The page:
Reporter Alert: The New York Times and a “Grassroots” Lobbying Exception

The Federal Election Commission is poised this week to consider crafting a regulation providing a limited grassroots lobbying exception to McCain-Feingold’s 60 day pre-election limitations on broadcast advertising that mentions a candidate.  The New York Times has an editorial on it, but it’s not one from which a person could actually learn anything.  In fact, like so many Times editorials, it helps to explain why the more people read newspapers, the less they know about campaign finance laws.  Click on the title link for a little more factual understanding of the issue behind this latest Times temper tantrum.

Filed Under: Blog

Has Tax Funding of Presidential Elections Been a Success?

Last week, the campaign finance pro-regulatory community launched a coordinated media effort to drum up support for increasing the federal budget earmark for presidential campaign subsidies.  At the root of these efforts to earmark more tax dollars for the "public" financing system is a belief that, in the words of two prominent advocates of regulation, "the presidential public financing system served the country well for most of its thirty-year existence."

 But by why criteria has the system "served the country well?"  By what criteria should it be measured?  These are questions the regulatory advocates don’t ask, let alone answer. 

Filed Under: Blog

Block the Vote: Abusing Election Laws to Limit Competition

In this Washington Post op-ed, former Federal Election Commission Chairman and CCP Senior Advisor Bradley Smith notes the growing use of election laws to stifle competition rather than assure orderly elections.  The article deals with laws regulating access to the ballot.  It is worth noting, however, that campaign finance laws are also abused in this fashion.

Filed Under: Blog

CCP Advisor Herb Alexander Honored by IPSA

Herb Alexander, a member of CCP’s Board of Academic Advisors, Professor Emeritus at the University of Southern California and founder and Director Emeritus of the Citizen’s Research Foundation, has been named Life President of the International Political Science Association Research Committee on Political Finance and Corruption.

The nation’s most respected authority on political finance, Professor Alexander is the author or editor of over 15 books and 100 articles, plus dozens of editorial columns.  Over the past five decades he has advised Presidents, members of Congress, and dozens of commissions and agencies on campaign finance issues and policy.  CCP is honored to have his support and advice, and congratulates him on this latest honor.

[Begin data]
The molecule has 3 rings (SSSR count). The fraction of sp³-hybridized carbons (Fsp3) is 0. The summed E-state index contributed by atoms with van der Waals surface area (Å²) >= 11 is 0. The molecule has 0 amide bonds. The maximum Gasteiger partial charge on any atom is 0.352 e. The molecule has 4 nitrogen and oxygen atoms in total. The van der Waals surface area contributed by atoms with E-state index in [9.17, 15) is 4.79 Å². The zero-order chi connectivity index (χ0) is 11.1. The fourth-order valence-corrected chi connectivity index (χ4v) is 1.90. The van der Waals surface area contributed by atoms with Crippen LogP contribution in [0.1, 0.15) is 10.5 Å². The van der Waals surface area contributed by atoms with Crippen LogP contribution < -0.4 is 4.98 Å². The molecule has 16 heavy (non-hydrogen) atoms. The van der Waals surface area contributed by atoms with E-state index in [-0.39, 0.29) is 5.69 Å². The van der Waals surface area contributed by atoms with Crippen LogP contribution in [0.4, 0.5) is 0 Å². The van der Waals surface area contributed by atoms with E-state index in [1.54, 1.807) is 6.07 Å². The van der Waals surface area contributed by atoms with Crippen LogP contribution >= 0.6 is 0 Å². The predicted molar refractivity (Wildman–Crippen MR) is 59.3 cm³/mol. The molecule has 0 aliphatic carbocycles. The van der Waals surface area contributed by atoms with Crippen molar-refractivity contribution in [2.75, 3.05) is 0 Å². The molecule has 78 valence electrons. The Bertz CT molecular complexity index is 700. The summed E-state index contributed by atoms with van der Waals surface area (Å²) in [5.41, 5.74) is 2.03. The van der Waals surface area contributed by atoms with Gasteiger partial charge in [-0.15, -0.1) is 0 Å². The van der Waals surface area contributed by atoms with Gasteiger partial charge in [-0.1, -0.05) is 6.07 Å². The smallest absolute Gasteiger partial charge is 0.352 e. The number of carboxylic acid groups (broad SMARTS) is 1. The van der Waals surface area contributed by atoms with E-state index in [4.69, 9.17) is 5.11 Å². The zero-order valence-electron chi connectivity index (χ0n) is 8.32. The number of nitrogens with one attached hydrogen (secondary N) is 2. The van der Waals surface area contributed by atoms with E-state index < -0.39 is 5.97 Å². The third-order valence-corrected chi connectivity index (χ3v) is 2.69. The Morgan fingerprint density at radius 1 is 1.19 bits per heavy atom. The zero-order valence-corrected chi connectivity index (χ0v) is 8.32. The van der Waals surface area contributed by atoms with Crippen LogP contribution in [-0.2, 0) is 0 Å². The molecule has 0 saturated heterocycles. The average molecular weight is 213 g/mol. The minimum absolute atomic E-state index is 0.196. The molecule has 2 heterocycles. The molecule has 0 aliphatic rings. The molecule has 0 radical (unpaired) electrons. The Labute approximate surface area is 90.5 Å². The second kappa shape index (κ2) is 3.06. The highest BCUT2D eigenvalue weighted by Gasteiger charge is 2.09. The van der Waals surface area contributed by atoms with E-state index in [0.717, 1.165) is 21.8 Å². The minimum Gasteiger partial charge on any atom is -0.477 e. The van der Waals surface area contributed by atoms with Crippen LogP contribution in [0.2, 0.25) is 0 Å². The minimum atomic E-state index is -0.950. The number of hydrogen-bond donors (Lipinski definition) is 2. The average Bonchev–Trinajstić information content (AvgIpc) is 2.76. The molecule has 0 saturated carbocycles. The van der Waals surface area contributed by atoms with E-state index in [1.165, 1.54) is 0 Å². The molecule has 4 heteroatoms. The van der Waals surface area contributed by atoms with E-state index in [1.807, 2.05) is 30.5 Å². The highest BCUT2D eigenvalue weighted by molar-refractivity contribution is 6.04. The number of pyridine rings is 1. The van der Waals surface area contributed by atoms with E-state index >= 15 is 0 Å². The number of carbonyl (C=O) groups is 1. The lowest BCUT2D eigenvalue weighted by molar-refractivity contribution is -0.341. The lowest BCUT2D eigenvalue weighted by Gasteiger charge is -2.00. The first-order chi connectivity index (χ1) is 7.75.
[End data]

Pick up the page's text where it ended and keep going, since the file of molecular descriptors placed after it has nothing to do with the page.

Filed Under: Blog

Newsreel III

JIDDAH, Saudi Arabia — The girl in the gold Lexus waved at Husam Thobaity.  She was in the back seat, covered by a black veil that hid everything but her eyes.

"She had the most beautiful eyes I had ever seen," Thobaity recalled.  " So I gave her my number by Bluetooth."

Click on the title above to read more. 

Filed Under: Blog

CCP Academic Advisor Allison R. Hayward Asks: Buckley as Superprecedent?

CCP Academic Advisor and Law Professor Allison R. Hayward, of George Mason University Law School, examines whether Buckley has become unassailable.  Review a draft of The Per Curiam Opinion of Steel: Buckley v. Valeo as Superprecedent?  Clues from Wisconsin and Vermont, forthcoming in the Cato Supreme Court Review, and available now on SSRN.

Filed Under: Blog

When the Law is Used to Stifle Competition

Campaign and election laws are often used to stifle, not enhance political competition. 

Filed Under: Blog, Ohio, Pennsylvania, Texas

Lamont, Lieberman, and the Distorting Effects of Campaign Finance Law on Political Competition

Ned Lamont’s primary victory over Joe Lieberman exposes the ways in which our campaign finance laws distort the political choices available to Americans and hinder political competition.

Filed Under: Blog, Connecticut

Contribution Contradiction in North Carolina

North Carolina Governor Mike Easley has been busy. On July 23, 2006, he signed into law H.B. 1845, which prohibits the personal use of contributions by candidates and campaign committees. Andrew Ballard, “N.C. Gov. Signs Law Restricting Use of Campaign Contributions,” BNA Money & Politics Report, July 26, 2006. On August 4, he signed H.B. 1843, which prohibits lobbyists from making campaign contributions to legislators or public servants. Andrew Ballard, “New N.C. Lobbying Restrictions Signed Into Law by Governor,” BNA Money & Politics Report, August 7, 2006. In an era of Abramoff investigation into already illegal activity and its concomitant legislative proposals for further “reform,” it is worth mentioning an oft unnoticed contradiction represented in Governor Easley’s recent enactments.

To read more, click on the title above.

Filed Under: Blog, North Carolina

CCP, Cato and IJ: Washington Radio Jockeys Case

Bob Bauer asks what silence says about the reform agenda in the San Juan County Radio Jockeys Case and mentions CCP along the way.

Filed Under: Blog, Washington